This week I found a bottle of enchilada sauce and spent a while trying to figure out what to do with it. Then I thought, why not just make enchiladas? I wasn’t totally clear on what an enchilada was except for something my ex-boyfriend in Florida had at Taco Bell once: a burrito, but in a sauce? However, since I was the only person who was going to be eating them, it didn’t really matter if they were made correctly so much as whether I liked the result. Remember that this blog isn’t about authenticity, it’s about eating literal trash and working with whatever I have. There was a recipe on the back of the bottle, but it called for a lot of prep work just to throw the result in the microwave. So I combined a few recipes I found online.
I had a pound of ground turkey in the freezer (while it was thawing, I shelled a bunch of peas that I thought were sugar snaps two weeks ago, but were actually regular peas, to freeze them) from months ago. I don’t really like turkey that much, so I looked up methods to make it taste more like beef. I figured a little Worcestershire sauce would help, and the first search result I found said to add that and some ground cumin* and coriander**, and mix it into the ground meat before cooking. That seemed appropriate, so I did that and also added a little paprika* for color. I diced and sauteed an onion* and some mini sweet peppers and then added the turkey.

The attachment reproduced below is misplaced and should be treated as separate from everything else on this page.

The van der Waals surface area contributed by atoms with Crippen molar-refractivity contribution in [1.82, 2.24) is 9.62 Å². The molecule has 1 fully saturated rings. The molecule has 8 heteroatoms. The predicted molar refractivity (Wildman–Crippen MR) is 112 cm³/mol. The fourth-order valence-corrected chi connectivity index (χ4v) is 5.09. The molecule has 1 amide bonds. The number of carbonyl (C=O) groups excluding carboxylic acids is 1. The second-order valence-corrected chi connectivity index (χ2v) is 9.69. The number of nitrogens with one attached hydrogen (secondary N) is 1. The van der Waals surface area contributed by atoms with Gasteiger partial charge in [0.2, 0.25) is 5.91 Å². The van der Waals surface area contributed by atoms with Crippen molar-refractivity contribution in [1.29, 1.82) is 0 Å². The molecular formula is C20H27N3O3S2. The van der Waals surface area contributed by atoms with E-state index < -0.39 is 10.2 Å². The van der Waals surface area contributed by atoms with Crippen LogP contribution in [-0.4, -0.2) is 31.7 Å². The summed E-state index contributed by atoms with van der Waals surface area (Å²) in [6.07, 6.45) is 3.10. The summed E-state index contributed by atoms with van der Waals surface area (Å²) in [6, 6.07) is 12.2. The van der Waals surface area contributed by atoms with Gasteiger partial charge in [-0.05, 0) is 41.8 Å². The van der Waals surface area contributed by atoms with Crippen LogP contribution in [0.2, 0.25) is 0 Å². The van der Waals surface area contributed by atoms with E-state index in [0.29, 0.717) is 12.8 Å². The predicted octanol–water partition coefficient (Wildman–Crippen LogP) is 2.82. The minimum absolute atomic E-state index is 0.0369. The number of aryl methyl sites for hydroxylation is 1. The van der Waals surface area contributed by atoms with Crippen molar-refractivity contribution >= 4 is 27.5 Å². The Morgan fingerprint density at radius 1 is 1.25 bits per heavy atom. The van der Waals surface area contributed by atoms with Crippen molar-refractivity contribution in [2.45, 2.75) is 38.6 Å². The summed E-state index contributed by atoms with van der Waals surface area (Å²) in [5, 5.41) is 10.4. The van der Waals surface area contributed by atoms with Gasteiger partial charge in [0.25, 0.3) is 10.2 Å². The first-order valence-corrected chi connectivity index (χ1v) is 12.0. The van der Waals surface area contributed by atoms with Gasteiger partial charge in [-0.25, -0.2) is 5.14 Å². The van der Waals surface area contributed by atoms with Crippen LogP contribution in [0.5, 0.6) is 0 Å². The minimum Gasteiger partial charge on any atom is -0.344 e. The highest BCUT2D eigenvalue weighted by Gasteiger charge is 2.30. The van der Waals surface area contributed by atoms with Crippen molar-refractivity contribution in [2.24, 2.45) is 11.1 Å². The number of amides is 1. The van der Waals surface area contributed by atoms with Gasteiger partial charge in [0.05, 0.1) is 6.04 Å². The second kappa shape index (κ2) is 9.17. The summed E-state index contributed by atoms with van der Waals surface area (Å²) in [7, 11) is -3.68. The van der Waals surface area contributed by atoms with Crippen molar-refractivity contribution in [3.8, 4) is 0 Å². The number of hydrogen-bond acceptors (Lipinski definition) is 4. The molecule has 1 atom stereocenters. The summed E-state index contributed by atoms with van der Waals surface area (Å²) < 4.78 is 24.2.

I blended a little leftover pico de gallo and a few soaked dried peppers of unknown type into the sauce to give it a little more depth. The instructions said to very briefly fry the tortillas in oil*** and then dip them into a pot of heated sauce (5 seconds in each) before filling and rolling them. I didn’t understand the purpose of this, or really know how to roll them properly, but I did it. I added a mixture of Mexican shredded cheese blend and chopped cheddar sticks and fit the enchiladas into a glass loaf pan, which turned out to be a bit too small, so I made two layers.
Once they were all rolled (I used 10 corn tortillas) I poured the rest of the sauce into the baking dish, covered the pan in aluminum foil, and baked it for 30 minutes.
Does the turkey taste like beef? Yeah, maybe, kind of. It’s really all about the sauce, and pretty good either way.
**I grew cilantro in my garden a few years ago, and saved all the seeds and put them in an old salt grinder.
***mostly leftover oil from when I made tortilla chips, which was store-bought